5 Companies Disrupting Transport and Travel

What’s next for the travel and transport industry?

We spend so much of our lives (and money) getting from A to B. According to the 2015 UK National Travel Survey, Londoners alone spend 107 hours a year commuting to and from work. This partly explains why there’s been so much interest in revolutionising travel, from simple innovations to autonomous vehicles and flying cars. New options are becoming more efficient and more cost effective too. Electric vehicles (EVs) are replacing traditional diesel and petrol consumption, carpooling is challenging car ownership, and driverless cars are freeing up passengers time. What’s next for the dynamic transportation industry, and who are the driving forces behind these advancements?

1. Wright Electric

Wright Electric was founded in 2016, in Massachusetts. Their interest lies in Electric Vehicles, but not in standard consumer vehicles. The startup is building commercial electric airplanes, and testing began early this year. Their flagship model, Wright One, could be hugely beneficial to the transportation industry. For example, removing the need for traditional fuel would make travel cheaper. As great as that sounds, Wright Electric is reliant on advancements in battery technology. They also have competition from the likes of Airbus, a world leader in transportation. Even so, the young company is already in talks with British airline Easyjet and is definitely one to watch.

2. Rolls Royce

Luxury car manufacturer Rolls Royce is spearheading an innovative project in Finland geared towards creating autonomous cargo ships. The Advanced Autonomous Water Applications (AAWA) initiative already has €6.6 million in funding, a long list of partners including ESL Shipping, and academic expertise from three universities. The project will run until the end of 2017 to prepare for autonomous shipping. Rolls Royce expects fully autonomous cargo liners to be regular ocean farers within 10 to 15 years, and has suggested that crewless ships could embark on their maiden voyages as soon as 2020. The first step is developing remote controlled vessels. This will have a deep impact on shipping industry, removing the risk of human error and improving fuel efficiency.

3. Otto

Otto’s flagship product is a retrofit kit that can turn any truck made after 2015 into an autonomous vehicle. Ever since Uber bought the transportation startup for a whopping $680 million, Otto has been a key contender in innovative travel. At a conference held earlier this month, company president and co-founder Lior Ron stated that AI trucks will be available within 10 years. In order to facilitate mass adoption, the company are tweaking the truck software to accommodate the need for space and slower reaction times of big vehicles.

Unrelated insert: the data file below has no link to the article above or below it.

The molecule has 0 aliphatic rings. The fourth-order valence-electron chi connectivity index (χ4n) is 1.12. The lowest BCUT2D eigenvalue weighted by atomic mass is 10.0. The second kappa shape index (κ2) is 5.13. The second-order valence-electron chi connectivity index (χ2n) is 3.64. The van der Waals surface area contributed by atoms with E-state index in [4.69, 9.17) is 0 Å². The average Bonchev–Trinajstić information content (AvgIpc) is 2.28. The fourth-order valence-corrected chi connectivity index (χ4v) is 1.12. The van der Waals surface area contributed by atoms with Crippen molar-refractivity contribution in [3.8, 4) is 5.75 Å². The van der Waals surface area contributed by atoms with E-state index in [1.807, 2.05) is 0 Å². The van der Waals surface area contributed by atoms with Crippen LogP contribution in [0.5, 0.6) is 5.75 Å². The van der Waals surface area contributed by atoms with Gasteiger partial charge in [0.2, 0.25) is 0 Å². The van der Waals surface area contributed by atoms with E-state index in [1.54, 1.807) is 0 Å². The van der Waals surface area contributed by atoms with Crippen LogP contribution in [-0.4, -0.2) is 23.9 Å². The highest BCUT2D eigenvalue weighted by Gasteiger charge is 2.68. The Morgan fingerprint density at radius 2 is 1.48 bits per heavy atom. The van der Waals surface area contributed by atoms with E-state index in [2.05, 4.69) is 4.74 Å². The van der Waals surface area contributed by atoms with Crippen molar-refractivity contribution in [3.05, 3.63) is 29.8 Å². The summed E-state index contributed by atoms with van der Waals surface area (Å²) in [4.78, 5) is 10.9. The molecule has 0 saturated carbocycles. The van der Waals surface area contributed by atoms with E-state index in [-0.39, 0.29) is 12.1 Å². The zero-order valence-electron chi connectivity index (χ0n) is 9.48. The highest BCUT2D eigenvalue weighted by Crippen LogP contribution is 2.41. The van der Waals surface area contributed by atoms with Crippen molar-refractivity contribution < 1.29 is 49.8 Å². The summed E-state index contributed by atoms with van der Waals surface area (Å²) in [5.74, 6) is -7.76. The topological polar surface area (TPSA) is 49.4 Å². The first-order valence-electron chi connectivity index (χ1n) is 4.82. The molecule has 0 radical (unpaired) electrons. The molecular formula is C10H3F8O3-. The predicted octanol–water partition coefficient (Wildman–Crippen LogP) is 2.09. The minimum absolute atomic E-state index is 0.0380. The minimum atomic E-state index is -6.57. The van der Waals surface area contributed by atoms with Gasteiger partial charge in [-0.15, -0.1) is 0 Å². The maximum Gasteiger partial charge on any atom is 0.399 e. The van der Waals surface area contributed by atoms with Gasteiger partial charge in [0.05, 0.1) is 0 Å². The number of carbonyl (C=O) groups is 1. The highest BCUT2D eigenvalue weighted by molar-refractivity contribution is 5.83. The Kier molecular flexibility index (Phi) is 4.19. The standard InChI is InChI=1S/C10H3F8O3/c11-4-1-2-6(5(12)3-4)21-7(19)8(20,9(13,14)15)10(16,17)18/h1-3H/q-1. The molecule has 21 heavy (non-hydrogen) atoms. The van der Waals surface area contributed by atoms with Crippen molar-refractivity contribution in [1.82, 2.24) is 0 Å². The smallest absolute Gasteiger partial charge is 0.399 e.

4. Terrafugia

Terrafugia was set up in 2006 and is something of a flying car veteran. The company has already developed the Transition, ‘the world’s first practical flying car’, which can be reserved for $10,000. Their aim for the future is to create a flying car for mass adoption called the TF-X. It’s an ambitious goal, and they have competition from various other companies – not to mention transportation giants Uber. Terrafugia are off to a good start, though, with a current investment total of $5.56 million and a functional product already in existence.

5. SpaceX

No disruptive transportation list would be complete without an appearance from the company behind reusable rockets – although we won’t be taking one of those to work any time soon. Late last year, SpaceX revealed the Hyperloop project. Hyperloop is essentially a superfast, electric train. It will cost $20 per journey – not bad, considering the travel time will be half that of an aeroplane. But like all current projects, adoption isn’t just around the corner. Commuters will have to wait – you guessed it – 10 years until the train is ready to board.

There are already serious changes underway in the travel and transportation industry. Autonomous cars will be commonplace by 2021, and electric vehicles are already commercially available. Newer projects have set their sights within the next decade. Regardless of the range in timeframes, there is a clear emerging trend in the expansion of technological development for transportation methods other than cars. Research into innovative ships, planes and trucks is about improving our travel experiences, but it’s also about distributing physical objects. With the necessary investment and support, the above companies are gearing up to disrupt themselves as well as their industry – whilst having a profound impact on the businesses and organisations that rely on transportation.